Primary and secondary outcomes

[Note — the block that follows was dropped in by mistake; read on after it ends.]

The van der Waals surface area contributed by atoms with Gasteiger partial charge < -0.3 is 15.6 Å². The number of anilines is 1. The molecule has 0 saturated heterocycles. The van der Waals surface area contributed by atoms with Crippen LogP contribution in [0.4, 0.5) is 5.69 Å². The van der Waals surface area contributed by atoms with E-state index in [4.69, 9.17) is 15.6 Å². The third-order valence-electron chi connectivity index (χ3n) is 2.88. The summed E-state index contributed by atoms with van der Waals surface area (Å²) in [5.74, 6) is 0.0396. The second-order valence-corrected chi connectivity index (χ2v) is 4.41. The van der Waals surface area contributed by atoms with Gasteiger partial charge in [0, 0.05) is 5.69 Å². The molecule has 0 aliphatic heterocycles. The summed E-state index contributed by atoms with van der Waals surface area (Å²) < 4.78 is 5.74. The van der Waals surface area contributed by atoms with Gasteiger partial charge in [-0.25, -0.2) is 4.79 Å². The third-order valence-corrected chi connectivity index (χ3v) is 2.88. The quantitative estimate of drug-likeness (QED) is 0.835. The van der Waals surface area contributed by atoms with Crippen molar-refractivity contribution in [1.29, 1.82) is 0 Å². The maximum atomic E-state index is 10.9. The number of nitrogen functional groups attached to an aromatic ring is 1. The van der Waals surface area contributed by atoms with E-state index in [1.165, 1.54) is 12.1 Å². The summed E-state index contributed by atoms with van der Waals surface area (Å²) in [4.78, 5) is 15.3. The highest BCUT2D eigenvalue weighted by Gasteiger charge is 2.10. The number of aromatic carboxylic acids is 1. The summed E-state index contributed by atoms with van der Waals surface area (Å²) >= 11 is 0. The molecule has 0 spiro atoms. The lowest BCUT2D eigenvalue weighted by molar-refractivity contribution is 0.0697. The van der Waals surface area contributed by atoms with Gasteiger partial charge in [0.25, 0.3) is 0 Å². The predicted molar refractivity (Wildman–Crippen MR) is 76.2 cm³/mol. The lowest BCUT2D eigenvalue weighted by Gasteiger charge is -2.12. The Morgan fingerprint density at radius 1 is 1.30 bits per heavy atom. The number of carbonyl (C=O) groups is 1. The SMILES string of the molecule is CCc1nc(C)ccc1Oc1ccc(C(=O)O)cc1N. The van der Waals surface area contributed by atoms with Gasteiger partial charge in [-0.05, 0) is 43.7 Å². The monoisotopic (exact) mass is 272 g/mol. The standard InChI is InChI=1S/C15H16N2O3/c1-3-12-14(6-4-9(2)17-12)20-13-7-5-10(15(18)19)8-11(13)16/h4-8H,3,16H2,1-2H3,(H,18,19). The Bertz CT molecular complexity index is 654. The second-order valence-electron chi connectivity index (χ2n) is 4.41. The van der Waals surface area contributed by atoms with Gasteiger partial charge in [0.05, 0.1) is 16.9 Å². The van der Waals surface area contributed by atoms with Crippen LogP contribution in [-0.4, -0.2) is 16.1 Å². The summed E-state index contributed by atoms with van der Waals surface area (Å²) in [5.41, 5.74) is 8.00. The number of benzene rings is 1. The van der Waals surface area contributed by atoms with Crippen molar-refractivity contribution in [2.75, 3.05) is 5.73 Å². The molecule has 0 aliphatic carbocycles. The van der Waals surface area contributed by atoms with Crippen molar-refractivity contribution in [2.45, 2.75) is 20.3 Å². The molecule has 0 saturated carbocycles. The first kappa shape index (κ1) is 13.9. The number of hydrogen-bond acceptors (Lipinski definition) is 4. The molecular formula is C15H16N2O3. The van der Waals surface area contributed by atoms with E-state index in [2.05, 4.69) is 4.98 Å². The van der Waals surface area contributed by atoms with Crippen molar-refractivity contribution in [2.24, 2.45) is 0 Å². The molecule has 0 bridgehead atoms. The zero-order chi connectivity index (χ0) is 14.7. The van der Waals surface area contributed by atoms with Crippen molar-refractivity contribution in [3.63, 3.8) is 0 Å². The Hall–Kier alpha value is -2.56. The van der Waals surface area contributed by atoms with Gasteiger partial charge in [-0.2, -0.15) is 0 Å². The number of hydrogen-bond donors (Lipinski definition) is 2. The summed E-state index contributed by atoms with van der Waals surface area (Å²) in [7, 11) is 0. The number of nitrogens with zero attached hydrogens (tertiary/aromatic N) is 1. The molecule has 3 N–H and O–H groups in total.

The primary outcome is symptomatic objectively confirmed fatal and non-fatal VTE, defined as distal or proximal DVT or PE up to 90 days after hospital admission. As described in previous studies, the objective diagnostic of PE is based on available radiology (CT pulmonary angiography, pulmonary angiography, or ventilation-perfusion lung scan) or autopsy reports [39–42] (S4 File). Likewise, the objective diagnostic of DVT is based on compression ultrasonography or contrast venography [39,43]. As only symptomatic VTE events are recorded, patient need to present symptoms such as dyspnea, couch, acute chest pain or syncope for PE, and unilateral pain or swelling or erythema for DVT . VTE events diagnosed during the first 48 hours of hospitalization are not considered as a primary outcome for this study in order to rule out pre-existing VTE that occurred prior to hospital admission . In line with previous studies on VTE prophylaxis and given similarities in some risk factors and outcomes [31,46], symptomatic upper extremity DVT is also considered as a study outcome, although its incidence is expected to be low .